The couple’s philosophy at Autour d’un Verre — simple cooking that highlights the quality of locally sourced organic ingredients — paired well with our own philosophy on good eating. A surprise to us, though: this minimalist ideology extended to Paris’ natural wine movement as well. Perry and Blackwell swear by natural wines, which are made without added chemicals, and hark back to ancient days, when wine was made merely of fermented crushed grapes, no yeast, enzymes, or extraneous tannins added. These kinds of wine are becoming ubiquitous in California, but in France — where experimentation can often be limited by cultural and economic concerns — they’ve really started to take off in the past few years. “Once you get into natural wines you won’t want anything else,” Perry said. “They are crisper with a stronger sense of fruit; there’s a freshness to natural wines. The character of the grapes and the nature and essence of the terroir are able to come through due to the lack of chemicals used, that can often hide these natural qualities in industrial wines.”

Some experts argue that natural wines are healthier because your liver is spared from processing chemicals and sulfites (which can exacerbate certain allergies and health conditions). Others argue that natural wines are no healthier than industrial wines — and that natural wine-lovers forgive a lot of flaws in flavor and execution, thus drinking inferior wines.

Perry and Blackwell regularly attend natural wine tastings at Parisian restaurants (sometimes their own) and throughout France, where they discover new winemakers or choose which wines to carry from their existing French suppliers.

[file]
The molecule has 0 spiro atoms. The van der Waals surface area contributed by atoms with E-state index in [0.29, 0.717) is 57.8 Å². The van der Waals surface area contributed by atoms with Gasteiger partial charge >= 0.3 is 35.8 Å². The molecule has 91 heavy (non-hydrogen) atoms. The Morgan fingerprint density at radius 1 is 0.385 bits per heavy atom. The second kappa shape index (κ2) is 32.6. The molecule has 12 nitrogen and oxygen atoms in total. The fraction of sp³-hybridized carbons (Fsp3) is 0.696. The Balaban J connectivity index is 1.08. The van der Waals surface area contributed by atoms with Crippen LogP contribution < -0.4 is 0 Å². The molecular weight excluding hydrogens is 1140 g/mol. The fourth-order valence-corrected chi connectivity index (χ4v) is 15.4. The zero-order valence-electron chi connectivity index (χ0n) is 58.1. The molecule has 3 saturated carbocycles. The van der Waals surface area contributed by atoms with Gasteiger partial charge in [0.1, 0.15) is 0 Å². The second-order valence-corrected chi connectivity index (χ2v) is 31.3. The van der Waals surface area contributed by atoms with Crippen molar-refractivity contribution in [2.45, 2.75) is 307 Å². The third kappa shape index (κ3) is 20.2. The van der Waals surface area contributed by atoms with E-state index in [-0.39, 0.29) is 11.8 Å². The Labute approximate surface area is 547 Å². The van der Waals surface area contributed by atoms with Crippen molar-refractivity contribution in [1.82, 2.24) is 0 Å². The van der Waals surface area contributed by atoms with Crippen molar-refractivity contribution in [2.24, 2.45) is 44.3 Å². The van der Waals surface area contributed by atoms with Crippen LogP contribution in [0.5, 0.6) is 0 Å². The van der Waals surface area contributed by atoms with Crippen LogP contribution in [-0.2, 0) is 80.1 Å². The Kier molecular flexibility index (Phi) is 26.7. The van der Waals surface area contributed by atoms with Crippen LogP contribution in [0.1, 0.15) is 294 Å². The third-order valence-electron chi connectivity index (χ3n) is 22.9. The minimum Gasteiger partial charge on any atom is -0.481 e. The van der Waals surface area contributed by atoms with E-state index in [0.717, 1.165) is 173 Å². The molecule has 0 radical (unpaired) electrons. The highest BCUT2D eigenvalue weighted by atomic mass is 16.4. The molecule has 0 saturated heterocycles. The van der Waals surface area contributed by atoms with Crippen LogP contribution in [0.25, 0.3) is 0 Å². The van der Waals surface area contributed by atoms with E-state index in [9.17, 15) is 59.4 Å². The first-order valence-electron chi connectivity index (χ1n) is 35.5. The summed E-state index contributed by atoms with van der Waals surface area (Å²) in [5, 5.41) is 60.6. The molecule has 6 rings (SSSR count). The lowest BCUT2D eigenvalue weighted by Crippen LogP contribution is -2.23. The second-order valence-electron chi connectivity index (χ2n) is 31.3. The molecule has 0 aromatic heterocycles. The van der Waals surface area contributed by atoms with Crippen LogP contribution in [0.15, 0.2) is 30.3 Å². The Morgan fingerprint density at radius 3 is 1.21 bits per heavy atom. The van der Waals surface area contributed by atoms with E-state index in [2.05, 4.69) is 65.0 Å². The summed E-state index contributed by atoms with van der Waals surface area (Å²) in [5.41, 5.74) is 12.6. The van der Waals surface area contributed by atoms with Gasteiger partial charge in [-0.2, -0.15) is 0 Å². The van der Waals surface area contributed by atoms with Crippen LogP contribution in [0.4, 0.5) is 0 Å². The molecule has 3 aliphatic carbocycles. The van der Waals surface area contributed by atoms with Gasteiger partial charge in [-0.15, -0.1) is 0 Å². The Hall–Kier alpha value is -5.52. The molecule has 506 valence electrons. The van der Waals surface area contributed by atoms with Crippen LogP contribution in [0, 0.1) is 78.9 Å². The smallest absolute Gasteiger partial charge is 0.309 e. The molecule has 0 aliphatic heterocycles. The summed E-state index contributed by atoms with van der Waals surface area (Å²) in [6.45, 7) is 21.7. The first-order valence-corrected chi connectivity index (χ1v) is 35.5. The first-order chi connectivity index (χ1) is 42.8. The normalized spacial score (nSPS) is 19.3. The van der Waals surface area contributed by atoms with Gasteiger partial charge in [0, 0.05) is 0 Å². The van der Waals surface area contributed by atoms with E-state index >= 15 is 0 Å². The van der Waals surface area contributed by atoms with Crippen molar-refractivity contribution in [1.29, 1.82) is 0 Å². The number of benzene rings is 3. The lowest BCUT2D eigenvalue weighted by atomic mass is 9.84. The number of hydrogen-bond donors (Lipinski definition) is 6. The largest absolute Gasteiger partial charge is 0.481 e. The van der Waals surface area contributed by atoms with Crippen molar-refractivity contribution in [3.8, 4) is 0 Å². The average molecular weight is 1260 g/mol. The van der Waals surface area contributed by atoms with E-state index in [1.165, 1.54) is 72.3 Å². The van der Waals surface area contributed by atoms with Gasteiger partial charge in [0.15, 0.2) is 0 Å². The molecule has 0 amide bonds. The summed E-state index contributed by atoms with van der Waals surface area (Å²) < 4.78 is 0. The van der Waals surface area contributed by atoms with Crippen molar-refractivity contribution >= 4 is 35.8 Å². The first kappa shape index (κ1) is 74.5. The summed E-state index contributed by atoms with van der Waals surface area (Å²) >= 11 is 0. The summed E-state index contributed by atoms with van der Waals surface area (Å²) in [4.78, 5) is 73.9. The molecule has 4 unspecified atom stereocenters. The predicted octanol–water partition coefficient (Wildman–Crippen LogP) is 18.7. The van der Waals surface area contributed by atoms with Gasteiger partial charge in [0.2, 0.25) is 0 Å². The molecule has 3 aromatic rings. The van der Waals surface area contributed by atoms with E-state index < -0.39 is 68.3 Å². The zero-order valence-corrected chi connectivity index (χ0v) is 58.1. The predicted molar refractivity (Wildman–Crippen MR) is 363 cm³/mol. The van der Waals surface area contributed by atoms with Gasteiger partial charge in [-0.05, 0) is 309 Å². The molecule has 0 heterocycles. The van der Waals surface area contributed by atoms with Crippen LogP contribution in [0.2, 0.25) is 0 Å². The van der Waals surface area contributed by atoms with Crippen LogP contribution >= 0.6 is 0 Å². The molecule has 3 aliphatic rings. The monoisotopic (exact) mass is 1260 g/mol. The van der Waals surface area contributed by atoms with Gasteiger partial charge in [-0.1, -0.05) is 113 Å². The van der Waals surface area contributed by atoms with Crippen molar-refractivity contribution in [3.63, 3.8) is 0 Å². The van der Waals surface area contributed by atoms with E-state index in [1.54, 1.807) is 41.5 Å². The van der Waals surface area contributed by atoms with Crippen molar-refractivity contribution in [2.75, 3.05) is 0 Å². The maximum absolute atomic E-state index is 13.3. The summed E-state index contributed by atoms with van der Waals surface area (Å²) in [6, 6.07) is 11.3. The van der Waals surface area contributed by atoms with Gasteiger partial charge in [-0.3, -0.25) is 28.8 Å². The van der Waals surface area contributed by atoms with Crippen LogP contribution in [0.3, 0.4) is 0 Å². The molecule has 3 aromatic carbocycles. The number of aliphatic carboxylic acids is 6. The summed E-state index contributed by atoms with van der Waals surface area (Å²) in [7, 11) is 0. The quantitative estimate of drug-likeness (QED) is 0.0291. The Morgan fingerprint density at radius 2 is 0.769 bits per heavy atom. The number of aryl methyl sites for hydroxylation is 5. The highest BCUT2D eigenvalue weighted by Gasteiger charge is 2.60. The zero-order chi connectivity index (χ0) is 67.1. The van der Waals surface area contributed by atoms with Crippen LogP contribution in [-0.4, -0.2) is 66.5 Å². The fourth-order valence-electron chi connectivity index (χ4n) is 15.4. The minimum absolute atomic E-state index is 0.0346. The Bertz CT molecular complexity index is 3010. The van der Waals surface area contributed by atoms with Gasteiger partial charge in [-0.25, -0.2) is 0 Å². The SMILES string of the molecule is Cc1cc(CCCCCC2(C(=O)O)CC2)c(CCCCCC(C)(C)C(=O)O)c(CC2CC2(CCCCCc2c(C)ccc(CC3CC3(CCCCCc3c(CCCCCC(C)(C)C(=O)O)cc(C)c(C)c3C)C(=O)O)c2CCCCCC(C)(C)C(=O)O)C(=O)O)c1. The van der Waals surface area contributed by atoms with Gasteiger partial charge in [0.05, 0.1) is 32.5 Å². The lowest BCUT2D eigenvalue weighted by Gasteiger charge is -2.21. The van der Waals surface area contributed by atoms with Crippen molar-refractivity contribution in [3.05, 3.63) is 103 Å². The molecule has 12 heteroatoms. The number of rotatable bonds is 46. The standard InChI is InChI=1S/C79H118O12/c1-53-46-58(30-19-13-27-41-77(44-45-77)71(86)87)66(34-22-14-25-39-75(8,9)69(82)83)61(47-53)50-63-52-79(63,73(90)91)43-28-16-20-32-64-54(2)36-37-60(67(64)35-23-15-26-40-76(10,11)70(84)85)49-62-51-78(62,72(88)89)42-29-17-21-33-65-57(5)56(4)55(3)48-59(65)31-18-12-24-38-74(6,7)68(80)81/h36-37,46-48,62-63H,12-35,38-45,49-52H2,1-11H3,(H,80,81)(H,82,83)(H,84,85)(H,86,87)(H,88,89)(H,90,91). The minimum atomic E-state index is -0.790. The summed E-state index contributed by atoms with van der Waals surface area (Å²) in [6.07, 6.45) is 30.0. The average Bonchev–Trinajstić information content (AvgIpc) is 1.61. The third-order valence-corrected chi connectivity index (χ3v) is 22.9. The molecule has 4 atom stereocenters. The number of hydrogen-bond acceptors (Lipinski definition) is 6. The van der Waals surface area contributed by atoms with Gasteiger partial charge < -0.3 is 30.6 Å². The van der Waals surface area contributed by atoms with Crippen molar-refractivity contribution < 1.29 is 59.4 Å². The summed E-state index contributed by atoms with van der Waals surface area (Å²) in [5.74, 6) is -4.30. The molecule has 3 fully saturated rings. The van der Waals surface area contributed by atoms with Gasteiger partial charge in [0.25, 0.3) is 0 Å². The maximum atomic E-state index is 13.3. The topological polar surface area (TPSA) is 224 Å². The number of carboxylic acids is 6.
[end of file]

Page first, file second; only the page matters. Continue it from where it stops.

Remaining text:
“We’ve developed strong friendships with almost all the winemakers we work with,” Perry said.

And people are paying attention. According to Perry, French food critics now almost exclusively drink natural wines, leading more and more Parisian restaurants to stock at least a few bottles in hopes of getting good reviews.

“Natural wine is a little bit everywhere,” Perry said. “Whereas before, natural wines in a restaurant were a sure sign that the food you would get would be of high quality, locally sourced and generally cared about, this is no longer the case.”

Perry and Blackwell directed us to the Michelin-star L’Agapé, where dining room manager Shawn Joyeux helped us pick out a wonderful French wine — which just happened to be natural — to accompany our fresh, delicious, prix-fixe seven-course meal.

The wine — a white blend, though colored an unusual dark amber — was unlike any we had ever tasted. When we struggled to come up with a description, and asked if it contained a hint of apple, Joyeux confirmed.